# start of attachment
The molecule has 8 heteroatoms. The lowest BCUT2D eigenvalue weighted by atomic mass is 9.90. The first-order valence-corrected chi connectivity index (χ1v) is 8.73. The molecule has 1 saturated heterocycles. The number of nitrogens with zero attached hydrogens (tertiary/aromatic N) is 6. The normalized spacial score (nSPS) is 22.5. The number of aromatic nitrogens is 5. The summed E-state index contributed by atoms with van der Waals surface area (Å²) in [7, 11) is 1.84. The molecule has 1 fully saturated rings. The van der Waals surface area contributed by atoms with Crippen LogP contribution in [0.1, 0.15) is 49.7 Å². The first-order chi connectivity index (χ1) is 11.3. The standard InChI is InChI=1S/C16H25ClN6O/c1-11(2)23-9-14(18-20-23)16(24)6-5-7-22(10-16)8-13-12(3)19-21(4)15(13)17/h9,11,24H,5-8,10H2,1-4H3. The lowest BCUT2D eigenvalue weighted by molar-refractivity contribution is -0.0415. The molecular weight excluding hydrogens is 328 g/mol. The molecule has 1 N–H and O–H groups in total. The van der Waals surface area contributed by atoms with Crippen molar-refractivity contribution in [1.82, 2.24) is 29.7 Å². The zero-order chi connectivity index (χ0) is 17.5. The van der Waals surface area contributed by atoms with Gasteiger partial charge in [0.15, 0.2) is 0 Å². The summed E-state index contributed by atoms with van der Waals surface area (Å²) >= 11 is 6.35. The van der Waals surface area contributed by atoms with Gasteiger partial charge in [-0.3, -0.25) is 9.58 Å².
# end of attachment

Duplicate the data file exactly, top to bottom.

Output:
The molecule has 8 heteroatoms. The lowest BCUT2D eigenvalue weighted by atomic mass is 9.90. The first-order valence-corrected chi connectivity index (χ1v) is 8.73. The molecule has 1 saturated heterocycles. The number of nitrogens with zero attached hydrogens (tertiary/aromatic N) is 6. The normalized spacial score (nSPS) is 22.5. The number of aromatic nitrogens is 5. The summed E-state index contributed by atoms with van der Waals surface area (Å²) in [7, 11) is 1.84. The molecule has 1 fully saturated rings. The van der Waals surface area contributed by atoms with Crippen LogP contribution in [0.1, 0.15) is 49.7 Å². The first-order chi connectivity index (χ1) is 11.3. The standard InChI is InChI=1S/C16H25ClN6O/c1-11(2)23-9-14(18-20-23)16(24)6-5-7-22(10-16)8-13-12(3)19-21(4)15(13)17/h9,11,24H,5-8,10H2,1-4H3. The lowest BCUT2D eigenvalue weighted by molar-refractivity contribution is -0.0415. The molecular weight excluding hydrogens is 328 g/mol. The molecule has 1 N–H and O–H groups in total. The van der Waals surface area contributed by atoms with Crippen molar-refractivity contribution in [1.82, 2.24) is 29.7 Å². The zero-order chi connectivity index (χ0) is 17.5. The van der Waals surface area contributed by atoms with Gasteiger partial charge in [0.15, 0.2) is 0 Å². The summed E-state index contributed by atoms with van der Waals surface area (Å²) >= 11 is 6.35. The van der Waals surface area contributed by atoms with Gasteiger partial charge in [-0.3, -0.25) is 9.58 Å².